vsftpd: Local And Virtual Users With Bash Scripts For User Maintainance (CentOS 6.0) - Page 2

Virtual Users

This chapter describes a detailed instruction set which when used enables the virtual user access option within VSFTPD server. This document assumes that you already have a working vsftpd server which has got local shell user access to it, if you don't then follow the instructions from the previous page.

The server being used here is a Linux CentOS Minimal installation build.

CentOS 6
vsftpd 2.2.2

The virtual users home folders will be under /var/ftp/. You need to have either 'su' permissions or 'root' access or 'sudo' access.

As authentication will be required pam_userdb is a good option and is installed by default. Check with:

  # yum info db4-utils

Install it with:

  # yum install db4-utils as necessary


Create the virtual users

Now cd to /etc/vsftpd and prepare the .txt user file with the usernames and passwords. This file will have a username in single line and the password in the next as shown. It is good practice to put these in a separate folder.


# cd /etc/vsftpd/
# mkdir vuser
# cd vuser

A pwd should show /etc/vsftpd/vuser, now create the file:

    # vim vuser_list

Add your users and save it. This file now needs to be hashed with the DB4-util db_load so that vsftpd along with pam can use it for authentication.

    # db_load -T -t hash /etc/vsftpd/vuser/vuser_list /etc/vsftpd/vuser/vuser_db.db

A hashed DB file of the vuser_list is created named vuser_db.db. Note that the file has a .db extension and this is necessary.


Enable Authentication with PAM

Now append to the file /etc/pam.d/vsftpd for this virtual user authentication to work.

# cd /etc/pam.d/
# vi vsftpd

auth     sufficient pam_userdb.so db=/etc/vsftpd/vuser/vuser_db
account  sufficient pam_userdb.so db=/etc/vsftpd/vuser/vuser_db

Put these two lines at the very top of the file just below the #%PAM-1.0 line and save it. PAM_Userdb will automatically append the extension .db to the file specified in the path. These two lines have to be at the top of the stack for the dual authentication to work. This way you can have both real shell users and virtual users using the same instance of the daemon rather than starting two process of vsftpd.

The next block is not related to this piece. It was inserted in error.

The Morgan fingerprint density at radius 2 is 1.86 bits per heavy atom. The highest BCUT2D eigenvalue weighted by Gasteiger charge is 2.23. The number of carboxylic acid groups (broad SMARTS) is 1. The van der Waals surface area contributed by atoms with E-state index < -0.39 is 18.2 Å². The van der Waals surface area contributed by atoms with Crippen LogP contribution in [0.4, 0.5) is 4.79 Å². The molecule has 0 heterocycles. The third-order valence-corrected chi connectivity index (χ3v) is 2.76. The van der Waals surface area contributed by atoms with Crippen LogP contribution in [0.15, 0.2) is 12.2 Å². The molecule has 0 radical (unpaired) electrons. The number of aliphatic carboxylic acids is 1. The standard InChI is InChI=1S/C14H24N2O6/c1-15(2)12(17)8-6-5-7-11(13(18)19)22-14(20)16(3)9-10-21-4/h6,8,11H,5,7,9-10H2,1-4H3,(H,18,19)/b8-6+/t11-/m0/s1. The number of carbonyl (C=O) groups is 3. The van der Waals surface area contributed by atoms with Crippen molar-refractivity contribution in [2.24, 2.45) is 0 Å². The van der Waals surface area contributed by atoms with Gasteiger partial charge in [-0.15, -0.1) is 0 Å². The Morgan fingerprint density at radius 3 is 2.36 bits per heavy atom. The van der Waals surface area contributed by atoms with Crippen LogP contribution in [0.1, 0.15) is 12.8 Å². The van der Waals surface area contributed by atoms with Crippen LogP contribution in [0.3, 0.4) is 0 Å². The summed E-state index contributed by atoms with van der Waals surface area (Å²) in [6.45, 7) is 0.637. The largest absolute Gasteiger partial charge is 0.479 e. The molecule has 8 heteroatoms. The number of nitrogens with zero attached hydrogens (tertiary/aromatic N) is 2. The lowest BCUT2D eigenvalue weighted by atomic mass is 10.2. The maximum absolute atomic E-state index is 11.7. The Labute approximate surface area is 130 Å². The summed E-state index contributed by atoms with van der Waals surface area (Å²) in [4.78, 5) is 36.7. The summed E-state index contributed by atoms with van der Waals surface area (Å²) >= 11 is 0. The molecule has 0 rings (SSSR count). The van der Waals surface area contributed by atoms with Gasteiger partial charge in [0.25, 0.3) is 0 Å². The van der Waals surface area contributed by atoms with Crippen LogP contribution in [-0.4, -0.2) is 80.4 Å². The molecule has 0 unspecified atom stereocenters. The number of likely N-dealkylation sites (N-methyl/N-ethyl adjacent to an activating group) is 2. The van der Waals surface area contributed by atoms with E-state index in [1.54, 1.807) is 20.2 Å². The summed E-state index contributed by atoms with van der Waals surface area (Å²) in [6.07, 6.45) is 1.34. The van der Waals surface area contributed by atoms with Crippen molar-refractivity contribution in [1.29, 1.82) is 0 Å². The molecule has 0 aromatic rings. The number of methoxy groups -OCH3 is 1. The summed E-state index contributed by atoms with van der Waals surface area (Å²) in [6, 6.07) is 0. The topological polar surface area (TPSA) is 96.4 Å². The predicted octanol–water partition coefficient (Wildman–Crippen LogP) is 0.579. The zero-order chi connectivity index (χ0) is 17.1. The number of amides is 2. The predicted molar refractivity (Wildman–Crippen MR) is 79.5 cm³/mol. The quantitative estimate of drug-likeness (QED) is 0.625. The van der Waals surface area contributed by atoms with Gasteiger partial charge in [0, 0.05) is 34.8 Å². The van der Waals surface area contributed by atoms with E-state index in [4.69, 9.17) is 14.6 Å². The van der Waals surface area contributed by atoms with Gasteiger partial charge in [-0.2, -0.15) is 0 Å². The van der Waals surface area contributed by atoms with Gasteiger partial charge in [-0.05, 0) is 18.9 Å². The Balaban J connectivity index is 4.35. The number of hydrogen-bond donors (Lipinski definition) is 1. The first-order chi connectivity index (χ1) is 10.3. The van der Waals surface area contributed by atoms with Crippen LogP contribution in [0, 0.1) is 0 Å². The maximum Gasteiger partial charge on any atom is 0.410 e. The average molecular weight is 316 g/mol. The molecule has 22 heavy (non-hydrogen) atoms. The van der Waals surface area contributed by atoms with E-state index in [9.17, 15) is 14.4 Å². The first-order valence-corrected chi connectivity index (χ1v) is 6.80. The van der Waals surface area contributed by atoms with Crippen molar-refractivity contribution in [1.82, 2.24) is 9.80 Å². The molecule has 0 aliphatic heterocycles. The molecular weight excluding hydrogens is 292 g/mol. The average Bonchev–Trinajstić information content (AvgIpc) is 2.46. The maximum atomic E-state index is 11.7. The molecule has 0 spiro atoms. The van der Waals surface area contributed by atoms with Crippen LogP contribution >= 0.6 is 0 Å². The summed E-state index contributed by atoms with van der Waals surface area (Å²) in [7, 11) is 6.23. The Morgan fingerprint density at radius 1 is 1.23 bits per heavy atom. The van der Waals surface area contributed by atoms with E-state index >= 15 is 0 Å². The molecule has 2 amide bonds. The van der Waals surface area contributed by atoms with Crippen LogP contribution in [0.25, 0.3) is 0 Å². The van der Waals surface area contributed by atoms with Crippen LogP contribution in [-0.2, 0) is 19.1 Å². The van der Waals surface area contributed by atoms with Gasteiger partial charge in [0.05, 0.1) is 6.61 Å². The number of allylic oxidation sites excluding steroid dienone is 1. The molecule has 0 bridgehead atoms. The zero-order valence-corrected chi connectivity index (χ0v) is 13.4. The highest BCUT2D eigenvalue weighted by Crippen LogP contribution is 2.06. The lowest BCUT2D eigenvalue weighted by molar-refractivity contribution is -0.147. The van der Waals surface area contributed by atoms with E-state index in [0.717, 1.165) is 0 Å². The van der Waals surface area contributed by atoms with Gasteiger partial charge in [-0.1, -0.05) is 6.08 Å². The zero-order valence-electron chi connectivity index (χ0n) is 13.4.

Append Options to vsftpd.conf

Do the following changes to the vsftpd config file at /etc/vsftpd/vsftpd.conf:

guest_enable=YES # activate the virtual users
virtual_use_local_privs=YES # virtual users have local priveleges
local_root=/var/ftp/vuser/$USER # specifies a home directory for each virtual user
chroot_local_user=YES # Restricting the user to the FTP area and HOME dir's only

Also disable SELinux in /etc/selinux/config so that the virtual user can write to the virtual directories under /var/ftp/vuser/$USER. Now change to the virtual user folder.


Create the Virtual User Folders

# cd /var/ftp
# mkdir vuser
# mkdir vuser/sudhakar
# mkdir vuser/bellamkonda
# chown -R ftp:ftp /etc/ftp/vuser/

Create system links with ln -s of all the /home/ folders under /var/ftp/vuser/ so that when the users login vsftpd will chroot to their respective folders.

Bash scripts and Howto article for automation are at http://sudhakarbellamkonda.blogspot.com/2011/12/vsftpd-virtual-users-creation-bash.html


For Local Users

In folder /var/ftp/vuser/:

# mkdir yourlocaluser
# chown ftp:ftp yourlocaluser
# ln -s /var/ftp/vuser/yourlocaluser /home/yourlocaluser/ftphome

All files uploaded will be owned by the user ftp:ftp.


Starting the server and testing

Start the service:

  # service vsftpd start

Or restart it if already started with

  # service vsftpd restart

From a different box connect to this server. Go on, you can use either a GUI or a cli client.

All set, go on use the FTP server, it is ready to serve.

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